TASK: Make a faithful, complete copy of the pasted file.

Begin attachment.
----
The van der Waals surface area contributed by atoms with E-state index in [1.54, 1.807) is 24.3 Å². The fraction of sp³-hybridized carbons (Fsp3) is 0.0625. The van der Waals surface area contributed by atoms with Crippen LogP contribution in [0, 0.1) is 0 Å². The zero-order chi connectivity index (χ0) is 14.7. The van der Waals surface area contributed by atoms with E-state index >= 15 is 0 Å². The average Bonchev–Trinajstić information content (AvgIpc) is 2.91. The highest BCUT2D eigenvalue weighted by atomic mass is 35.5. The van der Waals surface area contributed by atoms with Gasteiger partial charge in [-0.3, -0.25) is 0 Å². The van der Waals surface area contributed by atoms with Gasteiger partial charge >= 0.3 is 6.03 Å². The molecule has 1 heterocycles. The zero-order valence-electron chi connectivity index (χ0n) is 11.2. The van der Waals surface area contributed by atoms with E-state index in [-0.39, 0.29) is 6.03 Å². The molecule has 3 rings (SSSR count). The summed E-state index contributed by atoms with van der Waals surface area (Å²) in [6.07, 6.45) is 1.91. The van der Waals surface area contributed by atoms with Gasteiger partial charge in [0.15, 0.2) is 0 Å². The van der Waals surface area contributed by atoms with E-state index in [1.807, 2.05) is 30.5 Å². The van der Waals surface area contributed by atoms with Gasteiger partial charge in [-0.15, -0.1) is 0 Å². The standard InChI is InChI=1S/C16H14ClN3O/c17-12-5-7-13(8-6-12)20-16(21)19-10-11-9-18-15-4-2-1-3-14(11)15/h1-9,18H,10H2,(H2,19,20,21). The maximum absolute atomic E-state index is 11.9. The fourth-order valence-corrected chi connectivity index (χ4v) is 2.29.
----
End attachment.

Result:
The van der Waals surface area contributed by atoms with E-state index in [1.54, 1.807) is 24.3 Å². The fraction of sp³-hybridized carbons (Fsp3) is 0.0625. The van der Waals surface area contributed by atoms with Crippen LogP contribution in [0, 0.1) is 0 Å². The zero-order chi connectivity index (χ0) is 14.7. The van der Waals surface area contributed by atoms with E-state index >= 15 is 0 Å². The average Bonchev–Trinajstić information content (AvgIpc) is 2.91. The highest BCUT2D eigenvalue weighted by atomic mass is 35.5. The van der Waals surface area contributed by atoms with Gasteiger partial charge in [-0.3, -0.25) is 0 Å². The van der Waals surface area contributed by atoms with Gasteiger partial charge >= 0.3 is 6.03 Å². The molecule has 1 heterocycles. The zero-order valence-electron chi connectivity index (χ0n) is 11.2. The van der Waals surface area contributed by atoms with E-state index in [-0.39, 0.29) is 6.03 Å². The molecule has 3 rings (SSSR count). The summed E-state index contributed by atoms with van der Waals surface area (Å²) in [6.07, 6.45) is 1.91. The van der Waals surface area contributed by atoms with Gasteiger partial charge in [0.15, 0.2) is 0 Å². The van der Waals surface area contributed by atoms with E-state index in [1.807, 2.05) is 30.5 Å². The van der Waals surface area contributed by atoms with Gasteiger partial charge in [-0.15, -0.1) is 0 Å². The standard InChI is InChI=1S/C16H14ClN3O/c17-12-5-7-13(8-6-12)20-16(21)19-10-11-9-18-15-4-2-1-3-14(11)15/h1-9,18H,10H2,(H2,19,20,21). The maximum absolute atomic E-state index is 11.9. The fourth-order valence-corrected chi connectivity index (χ4v) is 2.29.